Along a small lake beside a drooping willow deep in the grotto of the old woods lived a young turtle. He had lived here for two years, the second just coming to its gentle close. From his slow emergence from his mother's dappled shelled egg, to his first baby turtle struggle to the lake's lapping shores, to his first swim and to the first afternoon spent lazing on his moss covered rock, until today, Turtle's life was as a turtle's life should be: reasonable.

The morning's sun had risen in a low arc across the brow of the southern sky, framing the lake in rays red and deep with color. The song birds of summer already fled south, leaving the lake's natural rhythm of sighs and shrugs accompanied only by the creaks and scratches of branches. Along the surface and edges of the water floated leaves, saturating and dissolving into the earth where roots would find them next spring, absorb them once more, and furl them into a younger season's shining sun.

There sat Turtle, on his moss covered rock, a little sad for his departed friends, a little lonely for the company of squirrels and other animals far too busy for chatting, and a little bit wondering about his life.

As he sat still and pondered these things, stretching his small turtle tail far out of his shell and slowly shifting his turtle legs to avoid a twig the lake was brushing against his rock, he spotted the grumpy mother black bear that sometimes came for a sip.

"Hello, mother bear," offered the turtle. But he received no reply. Just a tilted ear and twitch of snout. She drank deeply, and mother black wandered back into the forest, with a just a few lumbering strides, surpassing the farthest turtle had ever been from his lake.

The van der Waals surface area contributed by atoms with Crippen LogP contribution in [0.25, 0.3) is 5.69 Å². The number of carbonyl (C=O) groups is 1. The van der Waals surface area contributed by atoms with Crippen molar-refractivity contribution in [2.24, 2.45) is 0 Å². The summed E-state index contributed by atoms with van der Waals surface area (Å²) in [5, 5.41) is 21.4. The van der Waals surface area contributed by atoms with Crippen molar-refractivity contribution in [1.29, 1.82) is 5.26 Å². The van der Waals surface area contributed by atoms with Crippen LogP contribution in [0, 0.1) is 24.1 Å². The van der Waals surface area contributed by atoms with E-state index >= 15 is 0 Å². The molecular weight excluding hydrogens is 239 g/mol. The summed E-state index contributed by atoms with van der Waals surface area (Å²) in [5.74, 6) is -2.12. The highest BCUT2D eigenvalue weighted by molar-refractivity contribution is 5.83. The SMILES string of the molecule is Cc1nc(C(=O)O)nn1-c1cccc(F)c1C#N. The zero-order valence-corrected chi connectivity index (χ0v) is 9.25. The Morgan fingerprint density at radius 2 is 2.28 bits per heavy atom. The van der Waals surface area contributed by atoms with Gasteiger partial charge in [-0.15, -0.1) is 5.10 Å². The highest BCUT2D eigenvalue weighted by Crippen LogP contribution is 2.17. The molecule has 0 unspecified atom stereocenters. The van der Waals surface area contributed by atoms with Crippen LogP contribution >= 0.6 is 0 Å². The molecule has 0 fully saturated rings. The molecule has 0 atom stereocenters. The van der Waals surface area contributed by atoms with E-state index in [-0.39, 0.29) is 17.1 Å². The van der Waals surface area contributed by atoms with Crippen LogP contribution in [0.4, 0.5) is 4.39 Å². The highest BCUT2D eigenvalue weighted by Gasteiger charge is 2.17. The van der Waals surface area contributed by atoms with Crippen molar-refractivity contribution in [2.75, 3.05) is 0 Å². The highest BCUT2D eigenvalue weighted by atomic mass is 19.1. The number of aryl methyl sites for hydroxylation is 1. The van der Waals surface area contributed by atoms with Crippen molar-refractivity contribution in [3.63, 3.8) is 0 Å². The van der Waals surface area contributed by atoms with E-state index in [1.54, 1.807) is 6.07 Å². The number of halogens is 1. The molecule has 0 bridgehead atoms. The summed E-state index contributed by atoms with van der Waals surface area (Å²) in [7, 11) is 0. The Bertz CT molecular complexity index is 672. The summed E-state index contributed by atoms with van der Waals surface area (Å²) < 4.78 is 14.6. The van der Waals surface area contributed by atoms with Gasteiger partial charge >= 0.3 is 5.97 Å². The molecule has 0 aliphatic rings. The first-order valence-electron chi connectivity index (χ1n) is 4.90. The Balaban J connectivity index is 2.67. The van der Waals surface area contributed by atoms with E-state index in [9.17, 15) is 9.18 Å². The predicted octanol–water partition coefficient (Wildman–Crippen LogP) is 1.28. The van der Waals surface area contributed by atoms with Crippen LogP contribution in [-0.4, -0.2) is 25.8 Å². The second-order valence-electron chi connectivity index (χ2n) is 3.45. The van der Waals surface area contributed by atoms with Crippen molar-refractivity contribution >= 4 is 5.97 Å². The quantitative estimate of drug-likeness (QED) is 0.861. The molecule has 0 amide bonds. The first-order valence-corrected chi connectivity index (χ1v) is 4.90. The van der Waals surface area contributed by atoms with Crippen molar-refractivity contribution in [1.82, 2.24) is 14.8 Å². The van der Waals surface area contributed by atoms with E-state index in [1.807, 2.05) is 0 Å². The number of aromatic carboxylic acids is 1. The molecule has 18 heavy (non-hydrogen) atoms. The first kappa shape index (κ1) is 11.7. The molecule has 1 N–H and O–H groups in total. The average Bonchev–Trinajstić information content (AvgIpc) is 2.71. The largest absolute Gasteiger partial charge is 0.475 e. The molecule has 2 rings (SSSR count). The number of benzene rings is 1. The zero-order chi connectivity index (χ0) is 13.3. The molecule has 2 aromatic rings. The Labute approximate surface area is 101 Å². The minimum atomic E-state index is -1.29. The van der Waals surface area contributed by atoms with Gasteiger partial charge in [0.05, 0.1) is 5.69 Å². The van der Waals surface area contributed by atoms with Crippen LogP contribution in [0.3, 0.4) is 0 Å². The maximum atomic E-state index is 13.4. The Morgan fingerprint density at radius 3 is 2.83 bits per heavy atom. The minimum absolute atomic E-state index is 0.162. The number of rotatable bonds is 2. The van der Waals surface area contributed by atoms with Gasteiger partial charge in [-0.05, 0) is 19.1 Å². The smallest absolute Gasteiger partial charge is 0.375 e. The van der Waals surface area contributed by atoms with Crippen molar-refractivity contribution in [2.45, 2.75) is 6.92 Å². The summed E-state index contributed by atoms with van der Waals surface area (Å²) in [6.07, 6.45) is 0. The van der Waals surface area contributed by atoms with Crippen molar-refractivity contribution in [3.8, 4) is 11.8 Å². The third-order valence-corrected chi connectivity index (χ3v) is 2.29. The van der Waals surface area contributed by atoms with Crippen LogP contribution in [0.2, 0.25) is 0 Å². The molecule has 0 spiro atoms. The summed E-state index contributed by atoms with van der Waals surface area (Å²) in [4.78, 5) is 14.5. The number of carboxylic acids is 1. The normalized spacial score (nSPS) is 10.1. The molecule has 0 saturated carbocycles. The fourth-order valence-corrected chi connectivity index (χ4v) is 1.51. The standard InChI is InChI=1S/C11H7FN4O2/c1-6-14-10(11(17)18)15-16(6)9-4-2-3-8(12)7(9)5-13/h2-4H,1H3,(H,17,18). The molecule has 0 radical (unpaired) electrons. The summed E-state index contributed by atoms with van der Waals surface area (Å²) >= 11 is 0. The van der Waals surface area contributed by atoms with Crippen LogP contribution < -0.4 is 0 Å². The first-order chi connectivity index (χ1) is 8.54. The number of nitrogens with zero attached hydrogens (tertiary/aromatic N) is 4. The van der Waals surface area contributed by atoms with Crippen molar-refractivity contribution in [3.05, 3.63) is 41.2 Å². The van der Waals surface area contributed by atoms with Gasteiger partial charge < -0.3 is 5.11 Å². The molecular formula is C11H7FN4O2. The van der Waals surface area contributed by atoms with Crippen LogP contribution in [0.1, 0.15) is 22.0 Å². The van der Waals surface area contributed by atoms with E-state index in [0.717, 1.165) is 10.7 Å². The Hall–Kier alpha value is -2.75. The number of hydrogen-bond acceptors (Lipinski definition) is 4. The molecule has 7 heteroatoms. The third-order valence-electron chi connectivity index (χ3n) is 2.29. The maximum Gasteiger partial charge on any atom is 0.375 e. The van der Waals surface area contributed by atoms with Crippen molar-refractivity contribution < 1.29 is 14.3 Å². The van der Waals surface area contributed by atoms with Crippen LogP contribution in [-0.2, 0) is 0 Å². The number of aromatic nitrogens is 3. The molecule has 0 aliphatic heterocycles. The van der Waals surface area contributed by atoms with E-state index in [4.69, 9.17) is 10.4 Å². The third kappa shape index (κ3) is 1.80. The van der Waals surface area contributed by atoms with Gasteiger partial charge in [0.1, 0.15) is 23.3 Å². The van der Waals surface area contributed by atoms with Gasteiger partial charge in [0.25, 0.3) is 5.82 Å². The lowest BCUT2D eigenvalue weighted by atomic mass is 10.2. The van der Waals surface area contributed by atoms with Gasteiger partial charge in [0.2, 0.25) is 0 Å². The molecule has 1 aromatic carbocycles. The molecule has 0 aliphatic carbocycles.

"Perhaps I should make my preparations for winter," thought Turtle. The squirrels and chipmunks have gathered their supplies. The birds have made their goodbyes and flapped their way to warmer climes. Even the mother bear, so fearless and confident, has eaten the berries and prepared for her long winter naps. "Perhaps it is my turn to prepare for the winter."

Somehow Turtle knew that when the sun no longer rose high enough to warm his rock just right, and when the leaves were gone from the trees, he should swim to the deepest portion of the lake, and burrow deep into the mud, maybe under a little rock, where he would draw slow breaths and relax into the water's chill, his whole world slowing until finally he was as quiet as a snowy morning, his heart barely beating. There he would stay separate from the rest of the world until spring sun warmed the water and woke him from his deep hibernation.

"No," thought Turtle. "Perhaps tomorrow, but today still the sun is warm enough and my mind is full of thoughts."

And night passed.

The next afternoon, around the same time as the day before, Turtle of course on his little mossy rock, the black mother bear wandered by.

"Hello, mother bear," offered Turtle.

She lifted her head. Looked at Turtle.

"Hello, Ms. Bear," he said again, truly lonely for a little conversation.

"Well, Harumph. Good day to you to, young Turtle. You are here quite late this year - your father would have been long ago burrowed in for winter. You should do you the same, young man," replied the mother bear, stepping toward turtle and leaning over into that funny little sit bears are want to do.

"Yes, I know," Turtle said. "But, my head is still full of thoughts, and I miss my friends from summer. If I were to sleep now, I worry I would be sad and lonely the winter long."

"Turtles!" Harumphed mother black bear. "Turtles should have more cheer. The winter is long and cold, blustery winds cut through the night. Snow hides the forrest's berries. There are no good things to eat. Only cold and hungry nights, Mr. Turtle. You should be glad you don't have to worry about it."

"I've never seen a winter," said Turtle.

"I've only seen a little myself," continued mother black bear, "only between my long naps when I step outside to stretch my legs. Now make yourself ready Turtle. I will see you in the spring." And she lumbered and shuffled her way back up edge of the lake, through some tall, browning grasses, and into the woods.